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Niveau: Supérieur

A Local System for Linear Logic Lutz Straßburger Technische Universitat Dresden, Fakultat Informatik, 01062 Dresden, Germany Abstract. In this paper I will present a deductive system for linear logic, in which all rules are local. In particular, the contraction rule is reduced to an atomic version, and there is no global promotion rule. In order to achieve this, it is necessary to depart from the sequent calculus and use the calculus of structures, which is a generalization of the one-sided sequent calculus. In a rule, premise and conclusion are not sequents, but structures, which are expressions that share properties of formulae and sequents. 1 Introduction Since distributed computation moves more and more into the focus of research in theoretical computer science, it is also of interest to implement proof search in deductive systems in a distributed way. For this, it is desirable that the appli- cation of each inference rule consumes only a bounded amount of computational resources, i.e. time and space. But most deductive systems contain inference rules that do not have this property. Let me use as an example the well-known sequent calculus system for linear logic [5] (see Fig. 4). In particular, consider the following three rules, ,?A, ?A,? ?c ,?A,? , , A,? , B,? ! , A!B,? and , A,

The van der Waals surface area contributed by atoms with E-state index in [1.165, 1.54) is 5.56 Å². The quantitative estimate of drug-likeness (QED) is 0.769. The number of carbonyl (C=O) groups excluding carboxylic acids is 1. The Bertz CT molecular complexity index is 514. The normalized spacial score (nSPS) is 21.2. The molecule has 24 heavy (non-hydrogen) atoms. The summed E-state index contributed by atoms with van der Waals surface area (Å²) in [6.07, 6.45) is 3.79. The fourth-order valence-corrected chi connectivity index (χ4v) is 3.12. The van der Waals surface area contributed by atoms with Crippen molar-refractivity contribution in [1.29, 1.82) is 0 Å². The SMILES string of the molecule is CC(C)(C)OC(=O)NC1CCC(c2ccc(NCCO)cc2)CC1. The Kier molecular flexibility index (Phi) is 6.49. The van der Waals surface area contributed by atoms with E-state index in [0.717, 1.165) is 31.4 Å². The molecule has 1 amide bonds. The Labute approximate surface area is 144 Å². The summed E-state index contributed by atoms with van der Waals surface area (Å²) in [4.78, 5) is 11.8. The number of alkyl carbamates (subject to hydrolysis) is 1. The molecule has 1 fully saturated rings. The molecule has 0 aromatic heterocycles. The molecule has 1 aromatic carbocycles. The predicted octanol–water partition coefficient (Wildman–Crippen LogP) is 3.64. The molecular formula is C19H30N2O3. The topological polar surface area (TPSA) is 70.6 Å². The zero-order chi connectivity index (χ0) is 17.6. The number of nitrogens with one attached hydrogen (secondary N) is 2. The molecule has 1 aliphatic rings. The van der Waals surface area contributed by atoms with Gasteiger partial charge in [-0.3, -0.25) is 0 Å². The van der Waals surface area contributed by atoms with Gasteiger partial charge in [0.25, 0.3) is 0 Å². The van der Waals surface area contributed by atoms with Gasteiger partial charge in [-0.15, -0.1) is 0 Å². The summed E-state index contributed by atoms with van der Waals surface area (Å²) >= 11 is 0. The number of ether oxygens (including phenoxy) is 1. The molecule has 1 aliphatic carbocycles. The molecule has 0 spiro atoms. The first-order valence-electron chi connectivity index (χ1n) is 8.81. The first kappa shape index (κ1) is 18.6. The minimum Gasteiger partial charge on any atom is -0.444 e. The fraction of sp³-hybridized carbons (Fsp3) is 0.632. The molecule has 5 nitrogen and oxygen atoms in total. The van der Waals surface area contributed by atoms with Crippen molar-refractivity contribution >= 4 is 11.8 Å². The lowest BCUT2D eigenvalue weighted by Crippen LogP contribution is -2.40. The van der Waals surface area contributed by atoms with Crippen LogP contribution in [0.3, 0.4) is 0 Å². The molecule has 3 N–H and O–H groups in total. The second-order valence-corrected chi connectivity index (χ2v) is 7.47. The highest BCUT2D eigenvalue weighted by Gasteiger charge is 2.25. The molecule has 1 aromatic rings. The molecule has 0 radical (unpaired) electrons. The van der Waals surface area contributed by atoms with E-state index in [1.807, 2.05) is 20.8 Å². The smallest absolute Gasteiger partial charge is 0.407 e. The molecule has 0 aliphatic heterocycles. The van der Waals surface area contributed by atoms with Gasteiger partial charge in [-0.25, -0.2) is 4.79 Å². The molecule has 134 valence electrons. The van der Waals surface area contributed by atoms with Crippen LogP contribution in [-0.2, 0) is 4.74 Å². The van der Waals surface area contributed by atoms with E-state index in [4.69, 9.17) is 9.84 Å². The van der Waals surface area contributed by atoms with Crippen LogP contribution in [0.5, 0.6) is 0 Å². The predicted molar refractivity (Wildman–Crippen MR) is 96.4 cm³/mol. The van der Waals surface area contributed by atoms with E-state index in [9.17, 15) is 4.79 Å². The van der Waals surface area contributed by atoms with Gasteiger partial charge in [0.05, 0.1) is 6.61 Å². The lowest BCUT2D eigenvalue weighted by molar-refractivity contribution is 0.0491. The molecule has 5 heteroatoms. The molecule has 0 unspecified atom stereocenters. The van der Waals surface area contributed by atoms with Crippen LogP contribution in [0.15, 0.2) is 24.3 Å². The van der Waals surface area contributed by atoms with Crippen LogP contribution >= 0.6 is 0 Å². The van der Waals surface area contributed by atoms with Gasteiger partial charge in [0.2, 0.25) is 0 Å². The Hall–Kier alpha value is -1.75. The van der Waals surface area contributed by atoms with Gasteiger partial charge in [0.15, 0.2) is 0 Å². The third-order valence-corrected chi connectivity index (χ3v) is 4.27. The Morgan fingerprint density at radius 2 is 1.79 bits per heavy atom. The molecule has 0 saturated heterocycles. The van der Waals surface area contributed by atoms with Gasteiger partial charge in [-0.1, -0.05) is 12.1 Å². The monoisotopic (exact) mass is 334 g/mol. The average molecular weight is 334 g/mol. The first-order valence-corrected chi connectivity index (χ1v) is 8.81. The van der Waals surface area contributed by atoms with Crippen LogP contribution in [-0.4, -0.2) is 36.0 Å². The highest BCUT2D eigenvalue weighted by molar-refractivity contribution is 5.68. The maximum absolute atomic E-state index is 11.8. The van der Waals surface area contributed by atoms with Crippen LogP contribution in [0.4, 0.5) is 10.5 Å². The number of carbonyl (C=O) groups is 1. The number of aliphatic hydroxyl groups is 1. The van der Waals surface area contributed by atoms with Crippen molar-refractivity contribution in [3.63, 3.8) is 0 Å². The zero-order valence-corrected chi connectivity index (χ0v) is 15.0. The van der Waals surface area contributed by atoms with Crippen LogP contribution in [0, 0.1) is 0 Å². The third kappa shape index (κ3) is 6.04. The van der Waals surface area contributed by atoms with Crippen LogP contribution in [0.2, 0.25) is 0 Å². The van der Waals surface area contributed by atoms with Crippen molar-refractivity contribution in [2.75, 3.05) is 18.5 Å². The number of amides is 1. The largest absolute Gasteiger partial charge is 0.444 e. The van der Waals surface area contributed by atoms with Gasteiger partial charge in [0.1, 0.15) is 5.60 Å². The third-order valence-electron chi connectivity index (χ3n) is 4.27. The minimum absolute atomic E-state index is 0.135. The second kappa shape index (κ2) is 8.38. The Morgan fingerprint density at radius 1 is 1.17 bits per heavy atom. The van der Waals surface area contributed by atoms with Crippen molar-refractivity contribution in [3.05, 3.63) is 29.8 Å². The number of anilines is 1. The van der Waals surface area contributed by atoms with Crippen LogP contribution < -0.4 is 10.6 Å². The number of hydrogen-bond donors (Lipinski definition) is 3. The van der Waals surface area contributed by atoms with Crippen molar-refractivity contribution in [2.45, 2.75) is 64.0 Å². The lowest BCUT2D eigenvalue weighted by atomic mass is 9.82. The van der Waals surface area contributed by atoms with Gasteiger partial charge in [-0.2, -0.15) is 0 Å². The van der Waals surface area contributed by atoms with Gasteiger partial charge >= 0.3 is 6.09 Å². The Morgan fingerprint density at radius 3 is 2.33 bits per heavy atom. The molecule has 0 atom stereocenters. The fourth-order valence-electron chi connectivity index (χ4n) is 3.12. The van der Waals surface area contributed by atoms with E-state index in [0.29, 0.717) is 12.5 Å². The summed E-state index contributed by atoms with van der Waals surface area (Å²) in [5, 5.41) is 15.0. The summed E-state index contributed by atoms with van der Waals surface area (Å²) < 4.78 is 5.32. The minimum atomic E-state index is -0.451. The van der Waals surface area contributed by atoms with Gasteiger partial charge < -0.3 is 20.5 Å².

A Local System for Linear Logic Lutz Straßburger Technische Universitat Dresden, Fakultat Informatik, 01062 Dresden, Germany Abstract. In this paper I will present a deductive system for linear logic, in which all rules are local. In particular, the contraction rule is reduced to an atomic version, and there is no global promotion rule. In order to achieve this, it is necessary to depart from the sequent calculus and use the calculus of structures, which is a generalization of the one-sided sequent calculus. In a rule, premise and conclusion are not sequents, but structures, which are expressions that share properties of formulae and sequents. 1 Introduction Since distributed computation moves more and more into the focus of research in theoretical computer science, it is also of interest to implement proof search in deductive systems in a distributed way. For this, it is desirable that the appli- cation of each inference rule consumes only a bounded amount of computational resources, i.e. time and space. But most deductive systems contain inference rules that do not have this property. Let me use as an example the well-known sequent calculus system for linear logic [5] (see Fig. 4). In particular, consider the following three rules, ,?A, ?A,? ?c ,?A,? , , A,? , B,? ! , A!B,? and , A,

- inference rules
- called
- since distributed
- contraction rule
- local system
- calculus
- sequent calculus
- global view
- like cut

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Language | English |

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